Jeffrey Epstein’s attorneys tried showing $77 million in court to get bail. Feds responded by alleging that Epstein had started spreading some money around months ago. In their motion to keep Epstein behind bars, prosecutors claim that Epstein had attempted to bribe potential witnesses after the Miami Herald refocused attention on his sex trafficking of underage girls (via Townhall’s Timothy Meads):
Jeffrey Epstein, the financier facing sex-trafficking charges in New York, tried to influence possible witnesses against him, prosecutors said on Friday, wiring $350,000 to two people who might testify against him at trial.
Mr. Epstein sent the money to the potential witnesses in late November and early December, 2018, shortly after the Miami Herald began publishing an investigative report about a secret deal he had reached with the authorities in Florida to avoid federal prosecution, prosecutors said.
The United States attorney’s office in Manhattan made the new allegations in a court filing asking that Mr. Epstein be denied bail while he awaits trial, saying the payments were evidence that he might try to influence witnesses if he were not detained.
The New York Times report notes that the indictment does not include charges of witness tampering — yet, anyway. Given the seriousness of the underlying indictment, it probably won’t be necessary to include these charges up front to get a federal judge nervous enough to deny bail. As noted earlier, there’s already enough testimony available that Epstein and his investigators had a habit of intimidating both witnesses and investigators. The judge might require prosecutors to make a good-faith show of their evidence on bribery and/or witness tampering to consider it for bail — but bail was a long shot anyway, under the circumstances. A judge might simply reach the eminently reasonable conclusion that Epstein’s resources and the hopeless nature of the case unfolding against him makes him too big a risk for flight to allow out on bail.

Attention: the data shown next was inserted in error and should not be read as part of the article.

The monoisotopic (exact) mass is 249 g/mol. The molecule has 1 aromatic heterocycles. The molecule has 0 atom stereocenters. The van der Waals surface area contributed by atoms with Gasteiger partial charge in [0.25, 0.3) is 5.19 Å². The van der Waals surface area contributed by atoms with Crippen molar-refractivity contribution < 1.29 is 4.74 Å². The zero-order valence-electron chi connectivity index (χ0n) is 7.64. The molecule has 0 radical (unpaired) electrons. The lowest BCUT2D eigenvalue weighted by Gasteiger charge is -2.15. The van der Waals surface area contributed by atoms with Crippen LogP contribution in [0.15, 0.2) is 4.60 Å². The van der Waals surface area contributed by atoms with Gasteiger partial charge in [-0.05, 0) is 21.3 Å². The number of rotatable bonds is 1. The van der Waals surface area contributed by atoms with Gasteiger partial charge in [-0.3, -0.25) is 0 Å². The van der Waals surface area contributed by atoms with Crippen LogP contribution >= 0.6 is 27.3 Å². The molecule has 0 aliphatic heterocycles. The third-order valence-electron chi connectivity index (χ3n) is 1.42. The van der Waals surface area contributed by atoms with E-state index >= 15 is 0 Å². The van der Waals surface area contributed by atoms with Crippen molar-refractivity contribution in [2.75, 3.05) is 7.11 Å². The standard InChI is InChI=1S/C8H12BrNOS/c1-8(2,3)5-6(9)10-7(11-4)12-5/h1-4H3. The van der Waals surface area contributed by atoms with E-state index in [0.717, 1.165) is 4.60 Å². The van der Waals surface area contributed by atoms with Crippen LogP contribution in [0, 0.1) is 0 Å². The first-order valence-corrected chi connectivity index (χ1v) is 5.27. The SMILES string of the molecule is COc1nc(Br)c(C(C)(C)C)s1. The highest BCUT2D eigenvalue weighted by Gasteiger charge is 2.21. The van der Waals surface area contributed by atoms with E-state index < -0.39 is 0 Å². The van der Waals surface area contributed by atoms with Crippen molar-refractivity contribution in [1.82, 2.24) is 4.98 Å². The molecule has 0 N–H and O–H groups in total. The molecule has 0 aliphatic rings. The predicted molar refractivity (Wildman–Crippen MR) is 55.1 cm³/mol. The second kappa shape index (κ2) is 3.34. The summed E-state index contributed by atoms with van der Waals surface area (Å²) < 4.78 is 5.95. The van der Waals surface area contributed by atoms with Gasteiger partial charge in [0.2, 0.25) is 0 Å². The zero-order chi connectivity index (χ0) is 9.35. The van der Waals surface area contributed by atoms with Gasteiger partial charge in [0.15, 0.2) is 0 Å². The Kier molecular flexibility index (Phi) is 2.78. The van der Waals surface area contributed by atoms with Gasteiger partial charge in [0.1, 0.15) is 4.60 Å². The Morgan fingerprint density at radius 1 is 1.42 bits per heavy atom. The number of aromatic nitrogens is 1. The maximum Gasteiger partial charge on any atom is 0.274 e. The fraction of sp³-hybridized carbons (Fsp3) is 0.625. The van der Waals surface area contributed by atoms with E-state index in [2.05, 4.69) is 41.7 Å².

If Epstein did try bribing potential witnesses immediately after the Herald’s exposé, it’s difficult to comprehend why. Epstein certainly had a lot to fear from prosecutors, but he still had the previous plea agreement. Bribing potential witnesses would have been a new crime in and of itself, especially if investigators were working on the case. That alone could have resulted in a significant time behind bars — and it tends to show that Epstein was still worried about prosecution. Do the feds have evidence of more sex trafficking after the plea deal? Or does Epstein think that they can find some through these witnesses?
Now, of course, it’s not going to matter much if prosecutors can get around the 2007 agreement. The pictures seized in the raid last weekend is another set of circumstances that could also put Epstein behind bars for the rest of his life. Witness tampering will be small potatoes in the overall case — but it’s a good indicator of a guilty frame of mind, and perhaps also an indicator that any leverage with the rich and powerful had long ago evaporated.
By the way, we now have a clearer idea of Epstein’s net worth. If prosecutors are correct, Epstein may not be a billionaire, but he’s at least halfway there:
Prosecutors said evidence against Epstein has grown since his arrest Saturday after several additional women identified themselves to the government as victims and dozens of individuals called prosecutors to convey information about Epstein and his crimes.
They said victims support his detention and they know of no victim expressing support for bail.
They said he poses a “tremendous risk of flight and a danger to the community” and could easily continue earning over $10 million annually outside the United States. They said records the government obtained from one financial institution revealed over $500 million[.]
There’s no way a $77 million bail would keep Epstein in the country with those kinds of assets — and those are just the assets the feds have found so far.